The red sun refracted through the ancient glass bottle, transforming it into a stellated jewel. Zephyr ignored her old bones and laid on her stomach, across the wind worn stone and plastic gravel; she steadied her arm and aimed the matter gun. The glass bowed inward, the jewel flexed, and then was replaced by a gray smoking pop.
Zephyr sighed and rolled over onto her back. The pink sky enveloped her completely and she felt as if she would fall away into the endless void above. And then there was a thunderclap.
She inched herself up, looked around, saw nothing, no clouds in the sky, no 'truders on the horizon. No beasts roaming. She looked down into the entrance to her underground, hollowed-out home. Perhaps something fell off a shelf--another crack. Zephyr snapped to a crouch and sniffed the air delicately. It was definitely from above.
A large drop of water splashed onto her nose and then there were more, big gobs of water, buckets, thrashing down in weighty blows, as if the parched earth, now centuries without rainfall, was willing it from the atmosphere itself through sheer spite. Zephyr cowered, then scrambled for the safety of the hollow, climbed down the ladder and shut the hatch. She looked up through the window, finally becoming clean and clear. There was still no cloud, no source, just pink and the edge of the red sun.
And in a minute it was done.
"I'll be damned," she whispered to herself, since there was no one else there, and even if there were, those 'truders, they didn't understand her language.
Suddenly a shadow passed over the hatch and Zephyr screamed. There was a knock on the plastic hatch.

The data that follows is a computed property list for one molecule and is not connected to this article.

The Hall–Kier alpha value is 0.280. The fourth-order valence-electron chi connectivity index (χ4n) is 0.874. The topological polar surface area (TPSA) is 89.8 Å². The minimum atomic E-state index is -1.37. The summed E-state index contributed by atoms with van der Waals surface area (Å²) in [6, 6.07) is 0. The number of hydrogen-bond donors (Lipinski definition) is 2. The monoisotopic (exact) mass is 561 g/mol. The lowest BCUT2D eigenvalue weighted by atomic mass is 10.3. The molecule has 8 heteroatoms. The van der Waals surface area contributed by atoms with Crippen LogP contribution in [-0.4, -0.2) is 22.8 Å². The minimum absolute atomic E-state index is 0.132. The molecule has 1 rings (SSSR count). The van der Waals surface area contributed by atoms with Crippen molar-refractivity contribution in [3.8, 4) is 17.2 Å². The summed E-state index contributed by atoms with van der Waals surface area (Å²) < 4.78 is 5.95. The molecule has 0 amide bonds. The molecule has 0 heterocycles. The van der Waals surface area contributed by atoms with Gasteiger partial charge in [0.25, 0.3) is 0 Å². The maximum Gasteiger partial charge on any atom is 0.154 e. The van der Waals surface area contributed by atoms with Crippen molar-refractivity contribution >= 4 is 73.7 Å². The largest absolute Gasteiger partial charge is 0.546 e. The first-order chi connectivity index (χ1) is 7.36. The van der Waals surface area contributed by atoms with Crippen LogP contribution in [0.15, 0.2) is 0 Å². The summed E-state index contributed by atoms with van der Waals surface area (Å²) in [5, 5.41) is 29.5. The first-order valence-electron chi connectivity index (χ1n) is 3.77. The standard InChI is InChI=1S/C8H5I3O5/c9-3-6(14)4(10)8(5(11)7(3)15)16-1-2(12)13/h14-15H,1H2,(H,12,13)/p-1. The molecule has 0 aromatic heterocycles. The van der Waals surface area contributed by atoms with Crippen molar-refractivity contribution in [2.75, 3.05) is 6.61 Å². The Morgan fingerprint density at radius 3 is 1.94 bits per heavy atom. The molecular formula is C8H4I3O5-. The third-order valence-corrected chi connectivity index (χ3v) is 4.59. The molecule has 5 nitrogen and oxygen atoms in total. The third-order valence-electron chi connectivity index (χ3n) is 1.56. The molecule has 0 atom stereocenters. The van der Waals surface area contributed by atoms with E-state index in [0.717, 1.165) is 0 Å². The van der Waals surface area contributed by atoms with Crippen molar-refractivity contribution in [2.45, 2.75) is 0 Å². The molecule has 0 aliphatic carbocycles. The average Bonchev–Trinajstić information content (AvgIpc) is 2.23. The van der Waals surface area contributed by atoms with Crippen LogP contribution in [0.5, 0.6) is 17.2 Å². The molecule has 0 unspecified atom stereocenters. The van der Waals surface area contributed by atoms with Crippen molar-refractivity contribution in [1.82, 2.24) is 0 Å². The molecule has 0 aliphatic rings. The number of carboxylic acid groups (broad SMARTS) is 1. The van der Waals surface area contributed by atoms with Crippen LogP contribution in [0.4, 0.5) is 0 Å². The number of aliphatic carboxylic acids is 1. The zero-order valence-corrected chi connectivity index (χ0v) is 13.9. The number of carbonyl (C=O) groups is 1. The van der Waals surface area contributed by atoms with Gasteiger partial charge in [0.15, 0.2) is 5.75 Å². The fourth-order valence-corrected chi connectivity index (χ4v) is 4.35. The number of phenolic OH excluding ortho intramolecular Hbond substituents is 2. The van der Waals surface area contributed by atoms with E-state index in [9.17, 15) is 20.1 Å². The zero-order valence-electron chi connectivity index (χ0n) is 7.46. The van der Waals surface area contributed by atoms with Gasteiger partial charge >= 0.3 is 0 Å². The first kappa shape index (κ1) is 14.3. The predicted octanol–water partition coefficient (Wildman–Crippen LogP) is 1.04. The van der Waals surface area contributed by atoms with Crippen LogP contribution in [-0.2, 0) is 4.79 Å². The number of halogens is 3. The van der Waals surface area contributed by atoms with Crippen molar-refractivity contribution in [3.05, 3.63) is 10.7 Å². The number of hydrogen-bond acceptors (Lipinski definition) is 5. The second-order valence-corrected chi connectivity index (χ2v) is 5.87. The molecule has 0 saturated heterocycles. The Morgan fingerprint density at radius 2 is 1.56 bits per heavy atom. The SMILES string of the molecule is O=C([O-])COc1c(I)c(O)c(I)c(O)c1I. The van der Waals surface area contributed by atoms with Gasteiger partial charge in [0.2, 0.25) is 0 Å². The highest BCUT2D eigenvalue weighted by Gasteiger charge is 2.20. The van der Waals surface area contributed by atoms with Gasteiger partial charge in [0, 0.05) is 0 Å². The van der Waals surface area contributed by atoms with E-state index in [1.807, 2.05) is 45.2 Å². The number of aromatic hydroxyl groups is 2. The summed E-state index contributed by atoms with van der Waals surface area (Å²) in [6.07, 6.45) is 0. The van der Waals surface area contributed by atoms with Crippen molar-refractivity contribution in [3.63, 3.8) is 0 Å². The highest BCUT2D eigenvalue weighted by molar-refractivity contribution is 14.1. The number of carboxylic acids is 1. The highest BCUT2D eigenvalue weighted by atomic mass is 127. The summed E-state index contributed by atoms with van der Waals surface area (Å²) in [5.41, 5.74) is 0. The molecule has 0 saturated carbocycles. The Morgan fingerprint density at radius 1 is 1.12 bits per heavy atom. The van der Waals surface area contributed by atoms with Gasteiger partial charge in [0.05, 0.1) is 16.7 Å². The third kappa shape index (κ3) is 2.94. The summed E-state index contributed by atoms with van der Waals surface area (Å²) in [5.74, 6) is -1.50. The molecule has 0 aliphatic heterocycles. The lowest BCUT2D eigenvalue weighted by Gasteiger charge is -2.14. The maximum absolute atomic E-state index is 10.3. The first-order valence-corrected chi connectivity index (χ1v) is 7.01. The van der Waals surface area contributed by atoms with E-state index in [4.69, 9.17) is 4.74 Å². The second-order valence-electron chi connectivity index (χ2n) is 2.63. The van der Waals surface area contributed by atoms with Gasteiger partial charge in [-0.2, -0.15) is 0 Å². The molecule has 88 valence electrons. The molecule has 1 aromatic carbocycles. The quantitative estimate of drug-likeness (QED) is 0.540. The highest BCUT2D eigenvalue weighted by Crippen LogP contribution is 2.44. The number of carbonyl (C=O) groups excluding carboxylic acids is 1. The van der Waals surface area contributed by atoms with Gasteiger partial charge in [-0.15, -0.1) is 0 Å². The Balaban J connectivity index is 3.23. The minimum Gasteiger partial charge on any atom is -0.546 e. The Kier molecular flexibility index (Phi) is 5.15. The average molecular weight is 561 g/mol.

"Zephyr Alameda Smith?" asked the shadow.
Zephyr bit her lower lip and readied the matter gun.
"I gots you in my sights!" she screamed, her voice a shrill, menacing rasp.
The shadow backed away from the hatch.
"Well, there's no need for that," said the shadow.
"You a 'truder? You know what I do with 'truders?"
"I'm not sure. I don't think so? What do you think?"
Zephyr thought for a minute, blinking her veiny brown eyes. Her weapon hand started shaking. Her palsy was acting up.
"I uh..." she struggled in reaching a conclusion. Her memory of her previous life, before coming to the hollow, was hazy at best. It had been over three hundred years. "You don't speak like a 'truder. I hates their noises. All squeaks and squeals and retching. Isn't normal."
"Then I must not be a 'truder," said the shadow.
Zephyr squinted her eyes, doubtful.
"Maybe you're a different kind of 'truder. Maybe you're a 'truder like me."
"Look, you are Zephyr Alameda Smith, aren't you?"
"Um...what's it to you?"
"If you are, then I'm here to tell you that your sentence is commuted. I'm here to collect you as well. Open the hatch and we can talk about this."
Zephyr mashed her lips together and pulled at her thin hair and struggled to remember more. Her mind flashed back to snatches of the trial: the feel of the cuffs on her wrists, the judge's weeping nose and cold-affected voice, the wasp that was buzzing at the corner of the window.
She lowered the matter gun and climbed the ladder back up to the hatch, unscrewing and opening it. She poked her head up like a prairie dog. There was a tall, fit figure standing in front of her, dressed in flowing black robes. He or she looked to be genderneutral, but it was hard to tell. Behind he or she, about twenty feet, was a black obelisk, floating five feet from the ground. Zigzag stairs descended down. There was no movement.
"Who are you?" asked Zephyr.
"Your new lawyer," said the shadow. "My name is Asaph Roko. Esquire."
"Never heard of you."
"No, you wouldn't have. I'm from your former future. I was born about four thousand years after your incarceration. I wrote my thesis on your case, and discovered a discrepancy in the original evidence submitted for trial. Turns out you were innocent."
Zephyr scowled. She climbed up and out of the hollow entrance, and aimed the matter gun at several pebbles and removed them from existence. The shadow lawyer held up his or her hands.